My customer is building a piece of machinery for a fertlizer truck which requires 4 BLDC motors to spin an attachment (one device per motor). I cant go in to too many details as i'm under NDA's and patents are pending etc etc, but from the motors point of view the attachments are effectively flywheels.


    The role of my controller is simple. There will be 1 per motor. When power is applied (24VDC from trucks batteries), ramp the motors to 500RPM in 2 seconds and stay there. When power is removed, motors can coast to a stop. That is all.


    The motor and controller will be housed together in a sealed stainless steel enclosure, with a gland for the power cable to enter. The power come from the battery via a relay and fuse. There are no other external connections. Nearby there will be some 0-10V operated proportional valves but these are on a separate power and control circuit.


    I have been asked to focus on reliability, so will add over current (hence the current sense) and over temperature protection.


    The motors are maxon EC Flat 90W which are 48V motors, 2.27A nominal current. The rest of the specs are on the referenced link.


    At 44RPM/V I will be operating these on 24V at ~47% duty cycle @ 20kHz to give me 500RPM. I could operate them on 12V at ~97% duty but I want the option to operate at max ~1000RPM is customer changes his design and 12V wont allow me to do this.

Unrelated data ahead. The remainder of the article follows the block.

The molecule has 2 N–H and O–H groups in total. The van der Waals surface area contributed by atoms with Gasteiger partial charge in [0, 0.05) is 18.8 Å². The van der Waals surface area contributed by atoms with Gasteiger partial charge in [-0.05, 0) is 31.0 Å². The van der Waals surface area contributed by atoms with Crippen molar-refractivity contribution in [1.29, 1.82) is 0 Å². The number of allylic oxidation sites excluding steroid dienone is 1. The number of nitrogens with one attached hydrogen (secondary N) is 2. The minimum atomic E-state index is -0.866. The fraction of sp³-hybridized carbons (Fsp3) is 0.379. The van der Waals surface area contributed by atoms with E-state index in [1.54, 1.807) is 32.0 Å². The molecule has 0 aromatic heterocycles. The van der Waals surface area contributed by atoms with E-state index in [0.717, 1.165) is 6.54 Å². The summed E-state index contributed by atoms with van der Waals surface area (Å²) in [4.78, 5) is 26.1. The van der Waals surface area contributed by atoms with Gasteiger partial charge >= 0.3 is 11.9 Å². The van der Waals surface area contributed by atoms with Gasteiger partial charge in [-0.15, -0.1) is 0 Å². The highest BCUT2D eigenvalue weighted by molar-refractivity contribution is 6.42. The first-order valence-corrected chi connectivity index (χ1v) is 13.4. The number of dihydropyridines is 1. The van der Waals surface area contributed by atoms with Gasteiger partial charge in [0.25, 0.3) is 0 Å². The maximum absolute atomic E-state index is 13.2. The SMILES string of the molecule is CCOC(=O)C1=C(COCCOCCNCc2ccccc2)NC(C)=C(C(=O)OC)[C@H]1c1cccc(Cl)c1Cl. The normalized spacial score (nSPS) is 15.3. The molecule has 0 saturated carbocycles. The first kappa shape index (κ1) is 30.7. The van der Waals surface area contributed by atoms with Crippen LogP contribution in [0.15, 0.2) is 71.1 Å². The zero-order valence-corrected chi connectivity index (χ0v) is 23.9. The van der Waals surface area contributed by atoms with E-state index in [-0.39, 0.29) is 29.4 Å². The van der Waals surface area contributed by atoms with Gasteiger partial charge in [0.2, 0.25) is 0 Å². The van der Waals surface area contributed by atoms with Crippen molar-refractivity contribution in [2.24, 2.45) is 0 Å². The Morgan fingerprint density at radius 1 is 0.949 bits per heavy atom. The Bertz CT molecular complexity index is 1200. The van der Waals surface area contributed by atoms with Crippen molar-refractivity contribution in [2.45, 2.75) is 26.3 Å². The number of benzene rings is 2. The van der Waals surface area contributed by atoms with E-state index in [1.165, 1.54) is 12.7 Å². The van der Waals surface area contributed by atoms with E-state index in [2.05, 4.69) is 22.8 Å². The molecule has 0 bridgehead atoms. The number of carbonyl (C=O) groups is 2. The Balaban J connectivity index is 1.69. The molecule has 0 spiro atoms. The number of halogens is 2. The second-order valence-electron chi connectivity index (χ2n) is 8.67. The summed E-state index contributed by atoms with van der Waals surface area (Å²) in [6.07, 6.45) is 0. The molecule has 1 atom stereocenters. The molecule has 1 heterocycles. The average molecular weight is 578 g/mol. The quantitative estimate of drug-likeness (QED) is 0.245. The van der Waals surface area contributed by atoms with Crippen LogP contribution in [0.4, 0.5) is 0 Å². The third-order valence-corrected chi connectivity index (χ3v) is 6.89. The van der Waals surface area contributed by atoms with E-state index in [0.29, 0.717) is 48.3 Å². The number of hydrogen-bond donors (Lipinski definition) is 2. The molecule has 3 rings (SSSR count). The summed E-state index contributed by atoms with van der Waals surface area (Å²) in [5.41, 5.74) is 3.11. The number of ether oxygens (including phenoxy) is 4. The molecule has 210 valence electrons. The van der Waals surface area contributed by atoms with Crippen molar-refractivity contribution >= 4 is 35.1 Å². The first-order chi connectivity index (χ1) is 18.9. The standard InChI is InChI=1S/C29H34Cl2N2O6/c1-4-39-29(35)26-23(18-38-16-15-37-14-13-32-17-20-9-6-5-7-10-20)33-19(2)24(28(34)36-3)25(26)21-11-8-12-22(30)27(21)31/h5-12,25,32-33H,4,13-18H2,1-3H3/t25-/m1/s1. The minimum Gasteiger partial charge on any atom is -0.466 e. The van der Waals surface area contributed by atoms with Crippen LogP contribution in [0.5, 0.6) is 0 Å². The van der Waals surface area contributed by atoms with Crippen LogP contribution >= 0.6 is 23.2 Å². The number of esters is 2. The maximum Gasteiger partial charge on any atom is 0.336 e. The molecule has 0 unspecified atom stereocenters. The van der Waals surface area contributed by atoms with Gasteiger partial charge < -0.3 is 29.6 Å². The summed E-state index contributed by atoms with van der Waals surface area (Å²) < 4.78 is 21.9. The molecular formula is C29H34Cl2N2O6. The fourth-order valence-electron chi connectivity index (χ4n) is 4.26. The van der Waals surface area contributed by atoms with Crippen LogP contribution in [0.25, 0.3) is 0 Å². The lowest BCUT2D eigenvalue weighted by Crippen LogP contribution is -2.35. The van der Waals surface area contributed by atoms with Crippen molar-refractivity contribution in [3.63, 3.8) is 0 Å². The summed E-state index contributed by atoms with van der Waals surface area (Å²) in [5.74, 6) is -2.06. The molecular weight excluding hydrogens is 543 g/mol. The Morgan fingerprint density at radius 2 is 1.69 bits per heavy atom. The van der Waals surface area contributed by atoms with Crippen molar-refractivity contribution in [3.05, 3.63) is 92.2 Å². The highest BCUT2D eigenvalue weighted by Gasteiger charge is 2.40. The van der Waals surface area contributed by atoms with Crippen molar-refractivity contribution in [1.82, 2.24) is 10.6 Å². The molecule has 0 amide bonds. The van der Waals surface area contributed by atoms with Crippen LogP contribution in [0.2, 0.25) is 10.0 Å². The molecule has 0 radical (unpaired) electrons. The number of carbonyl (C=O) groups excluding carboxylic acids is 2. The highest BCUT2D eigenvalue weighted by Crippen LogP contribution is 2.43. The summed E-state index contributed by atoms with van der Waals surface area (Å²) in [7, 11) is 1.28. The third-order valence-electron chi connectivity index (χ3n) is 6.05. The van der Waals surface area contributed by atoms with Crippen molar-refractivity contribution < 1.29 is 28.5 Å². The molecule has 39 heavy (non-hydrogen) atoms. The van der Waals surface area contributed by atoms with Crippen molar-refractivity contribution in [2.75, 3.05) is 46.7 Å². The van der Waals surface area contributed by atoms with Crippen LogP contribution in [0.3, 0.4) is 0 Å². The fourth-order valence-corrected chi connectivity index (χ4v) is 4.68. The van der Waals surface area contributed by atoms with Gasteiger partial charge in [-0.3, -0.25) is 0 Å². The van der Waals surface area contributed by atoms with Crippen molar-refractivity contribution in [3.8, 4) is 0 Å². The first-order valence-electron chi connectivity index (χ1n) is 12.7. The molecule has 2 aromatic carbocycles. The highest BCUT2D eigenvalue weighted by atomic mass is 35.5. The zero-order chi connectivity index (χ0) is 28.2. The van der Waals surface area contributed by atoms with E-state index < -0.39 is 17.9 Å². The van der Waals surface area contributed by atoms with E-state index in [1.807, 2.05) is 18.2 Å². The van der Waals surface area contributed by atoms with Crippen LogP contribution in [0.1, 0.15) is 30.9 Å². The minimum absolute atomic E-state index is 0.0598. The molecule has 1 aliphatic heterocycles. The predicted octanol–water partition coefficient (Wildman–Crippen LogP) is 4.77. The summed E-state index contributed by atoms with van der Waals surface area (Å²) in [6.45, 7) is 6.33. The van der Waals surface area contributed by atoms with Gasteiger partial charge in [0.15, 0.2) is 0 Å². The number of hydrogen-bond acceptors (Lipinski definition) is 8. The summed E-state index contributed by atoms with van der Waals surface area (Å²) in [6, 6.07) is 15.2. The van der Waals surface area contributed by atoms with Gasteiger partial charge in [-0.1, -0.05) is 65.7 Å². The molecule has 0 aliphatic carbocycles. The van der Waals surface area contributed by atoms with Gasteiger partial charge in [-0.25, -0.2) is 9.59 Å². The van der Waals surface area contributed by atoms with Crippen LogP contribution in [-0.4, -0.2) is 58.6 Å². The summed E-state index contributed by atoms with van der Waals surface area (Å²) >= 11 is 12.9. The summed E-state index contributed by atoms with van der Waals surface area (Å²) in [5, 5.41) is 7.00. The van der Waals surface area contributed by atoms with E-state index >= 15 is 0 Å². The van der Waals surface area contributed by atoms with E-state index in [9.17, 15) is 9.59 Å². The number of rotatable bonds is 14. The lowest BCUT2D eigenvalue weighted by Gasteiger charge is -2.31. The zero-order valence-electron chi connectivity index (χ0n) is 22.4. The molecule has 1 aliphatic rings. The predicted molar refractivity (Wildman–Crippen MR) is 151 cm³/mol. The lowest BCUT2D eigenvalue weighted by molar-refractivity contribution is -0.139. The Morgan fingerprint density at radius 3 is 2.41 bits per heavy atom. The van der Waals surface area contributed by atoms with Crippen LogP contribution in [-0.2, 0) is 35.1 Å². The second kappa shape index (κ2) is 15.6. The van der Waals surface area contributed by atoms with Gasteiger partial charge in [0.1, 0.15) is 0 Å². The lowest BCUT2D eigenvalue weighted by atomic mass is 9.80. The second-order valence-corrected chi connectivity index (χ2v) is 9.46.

I will be driving the motor using DMN4020LFDE FET's (rated to 8A continuous, 32A pulsed) which will be driven by a FAN7888 with a 12V gate output voltage.

    the design is largely based off the work by lgbeno which he has open sourced but with a few alterations to suit my application.


    Here is the schematic so far. The work in progress is the TVS in the top right. I have chosen the SMA6J24A-TPMSCT


    Im having trouble posting replies with images embedded, so please excuse me for this link...



  6. There has to be some source resistance ahead of the TVS or it's max current will be exceeded and it will fail or be damaged. TVS are tough devices, but they have limits that must not be exceeded.

    Thanks, so if I simply add a low value resistor before the TVS I should be ok? I figure this will protect the current sense IC also so I wouldn't need anything like in the current sense datasheet I linked a snippet of? 

    Would this be the correct thinking?

  7. Very weird, im having serious issues trying to reply. Whenever I reply with an embedded image, the post dissapears?...
    Hi Zeke,
    Not yet, alas the opportunity for prototyping is rare with this project. This is being retro fitted to a fertilizer truck down the other end of the country, which I don't have access to.
    I have played around a bit with the layout and the traces are now only 10mm long and surrounded by nice ground pours so it shouldnt be a problem.
    My next question is about TVS diodes :)
    I had planned on simply putting a TVS diode across the battery input terminals, before the sense resistor. But then I found this in the current sense datasheet and im wondering if I need to change things or will my current scheme work just as well?



  8. Hah all good :)


    For what its worth, I have a ground pour on all layers and have tried to space susceptible traces out enough that the ground pour surrounds them.